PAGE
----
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Choices for Clarinet

12 months ago

The newly refreshed Clarinet syllabus contains a hugely varied mix of brand new, stylishly differentiated and absorbing music, alongside old favourites which provide continuity and familiarity.

The pieces discussed here are my personal selection from the 240 choices which are available for you to explore and enjoy.

Grade 1 

A1: Dacre, Daisy Bell
ABRSM Clarinet Exam Pieces, Grade 1

The graded adventure could well begin with this catchy melody, with its straightforward three beats to a bar and opportunities to demonstrate a well-supported legato tone and confident finger work.

B6: Kosma & Prévert, Autumn Leaves
All Jazzed up for Clarinet (Brass Wind)

An easily flowing melody which exploits the chalumeau register and has potential to project mood and expression, given an evenly sustained tone and careful dynamic nuance. The right-hand fingers need placing firmly and squarely over the tone holes to avoid unplanned excursions into the ‘clarinet’ or altissimo register. Rhythms are fairly straightforward, but because of the possibility of an early or late departure from the tied semibreves or minims, a little extra concentration is needed. Many people know this tune and this is a very rewarding piece to seek out.

Grade 2

A8: Saint-Saëns, The Elephant (from The Carnival of the Animals)
Winners Galore for Clarinet (Brass Wind)

The humorous mood of this clever aural sketch of one of the largest of land mammals benefits greatly from some really good rhythmic emphasis and deliberate placing of the quavers. The style of the piano accompaniment assists here. 

The key of F major helps to eliminate middle-line B naturals (there is only one in the whole piece) and so facilitates crossing between registers, which is a new challenge for this grade. The scale of B flat major also appears towards the end which ties in nicely with the new requirements too. Quirky and with lots of scope for the imagination, this would be a great choice.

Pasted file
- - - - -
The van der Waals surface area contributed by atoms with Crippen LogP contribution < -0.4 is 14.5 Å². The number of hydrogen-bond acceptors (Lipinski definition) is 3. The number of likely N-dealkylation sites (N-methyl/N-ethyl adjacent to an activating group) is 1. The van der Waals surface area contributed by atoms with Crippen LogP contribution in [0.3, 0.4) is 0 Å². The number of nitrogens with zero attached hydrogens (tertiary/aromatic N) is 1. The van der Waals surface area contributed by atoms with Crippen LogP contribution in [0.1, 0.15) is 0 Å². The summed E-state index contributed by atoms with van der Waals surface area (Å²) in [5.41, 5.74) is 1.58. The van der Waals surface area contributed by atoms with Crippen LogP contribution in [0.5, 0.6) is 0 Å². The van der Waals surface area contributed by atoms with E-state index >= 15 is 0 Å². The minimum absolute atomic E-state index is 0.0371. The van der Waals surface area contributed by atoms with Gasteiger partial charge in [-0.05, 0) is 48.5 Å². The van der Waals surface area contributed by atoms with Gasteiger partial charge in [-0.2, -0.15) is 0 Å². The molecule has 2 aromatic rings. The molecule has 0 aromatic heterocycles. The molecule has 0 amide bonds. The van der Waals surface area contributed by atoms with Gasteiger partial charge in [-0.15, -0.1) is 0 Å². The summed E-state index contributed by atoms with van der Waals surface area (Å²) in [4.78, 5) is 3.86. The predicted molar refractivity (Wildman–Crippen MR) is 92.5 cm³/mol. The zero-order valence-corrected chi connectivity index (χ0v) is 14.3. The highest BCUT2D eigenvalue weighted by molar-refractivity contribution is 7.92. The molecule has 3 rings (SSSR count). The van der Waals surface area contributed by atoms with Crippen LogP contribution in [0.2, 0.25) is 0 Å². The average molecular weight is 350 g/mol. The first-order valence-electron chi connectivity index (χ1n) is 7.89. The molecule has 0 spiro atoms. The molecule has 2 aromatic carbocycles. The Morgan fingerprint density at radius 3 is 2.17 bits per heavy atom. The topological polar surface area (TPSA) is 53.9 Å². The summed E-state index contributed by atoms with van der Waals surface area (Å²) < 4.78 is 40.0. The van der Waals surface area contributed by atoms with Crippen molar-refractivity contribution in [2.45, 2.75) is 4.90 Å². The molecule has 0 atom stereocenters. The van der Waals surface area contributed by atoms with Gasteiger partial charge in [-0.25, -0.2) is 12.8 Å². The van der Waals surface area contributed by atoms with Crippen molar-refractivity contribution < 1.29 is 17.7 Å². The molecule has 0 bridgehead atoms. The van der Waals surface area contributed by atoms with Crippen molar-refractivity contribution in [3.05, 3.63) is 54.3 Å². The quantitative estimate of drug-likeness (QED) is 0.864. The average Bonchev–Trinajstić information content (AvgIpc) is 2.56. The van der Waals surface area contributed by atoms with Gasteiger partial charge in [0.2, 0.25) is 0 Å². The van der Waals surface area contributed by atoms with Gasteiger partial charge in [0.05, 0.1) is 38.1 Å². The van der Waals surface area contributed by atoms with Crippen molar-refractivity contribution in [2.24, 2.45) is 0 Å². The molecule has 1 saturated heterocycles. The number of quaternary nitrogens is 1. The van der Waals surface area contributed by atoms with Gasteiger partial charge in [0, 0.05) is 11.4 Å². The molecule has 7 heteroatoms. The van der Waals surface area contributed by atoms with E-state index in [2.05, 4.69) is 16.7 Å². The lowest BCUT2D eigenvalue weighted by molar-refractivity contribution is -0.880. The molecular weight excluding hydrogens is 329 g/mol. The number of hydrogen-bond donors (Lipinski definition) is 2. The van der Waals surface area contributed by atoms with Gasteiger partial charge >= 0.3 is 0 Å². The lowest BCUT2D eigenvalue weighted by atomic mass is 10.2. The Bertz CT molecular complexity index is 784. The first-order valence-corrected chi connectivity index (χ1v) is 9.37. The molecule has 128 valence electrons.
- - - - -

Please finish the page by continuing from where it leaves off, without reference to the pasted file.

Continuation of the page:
B5: Hanna, Barbera & Curtin, Flintstones Theme
Winners Galore for Clarinet (Brass Wind)

A buoyant tune which projects the stone-age mayhem depicted in the cartoons. Syncopated rhythms and a brisk tempo add liveliness and the repetitive melodic lines ease the process of learning the notes. This would definitely suit a more extrovert musical personality.

Grade 3

A3: Rimsky-Korsakov, Theme from ‘The Young Prince and The Young Princess’ (from Sheherazade)
ABRSM Clarinet Exam Pieces, Grade 3

This is a lovely melody which is a joy to play on the clarinet. It’s a nice way to introduce 6/8 and even at this grade, opportunities for touches of rubato could be explored. Plenty of expressive rise and fall in the sound is needed to find the character and style. Breaths will have to be worked out – after the fourth quaver works for almost the whole piece.

C2: Richard Michael, Smarty Artie
ABRSM Clarinet Exam Pieces, Grade 3

A tribute to the American bandleader Artie Shaw, this music swings in both rhythms and moods. Contrasts of dynamic are frequent and the articulation is varied, contributing greatly to the musical style. The temptation to play the staccato dots ultra short should be resisted here as the melody needs to have a sense of direction in spite of the rests.

Grade 4

A3: Trad. Klezmer, Choson Kale Mazel Tov
ABRSM Clarinet Exam Pieces, Grade 4

It can be good to open a programme with some energy and impact and this music gives exactly those qualities. Emphasising the before-the-beat grace notes and contrasting dynamic levels to vary the repeated melodic lines will make the most of this piece.

B2: J. Collis, School’s Out! (from Tom Sawyer Suite)
ABRSM Clarinet Exam Pieces, Grade 4

Relating to Mark Twain’s character Tom Sawyer, this allows for some spirited playing – and since most school-age children look forward to the end of term and the beginning of the summer holidays,  personal experience might help in projecting the musical character. The music is harmonically interesting, contrasting articulation is evident and the melody is suitably jaunty and carefree.

Grade 5

B8: Nigel Hess, Theme from Ladies in Lavender (Faber)

A really lovely piece. Each time you play it you want to go straight back to the beginning and start all over again. The harmonic changes are really telling, and subtle differences in the layout of chords when the melody is repeated add further interest. The melody lies in the traditionally romantic ‘clarinet’ register for much of the time and technical hurdles are few. This is beautifully crafted with a nicely integrated piano part allowing real duo skills to emerge.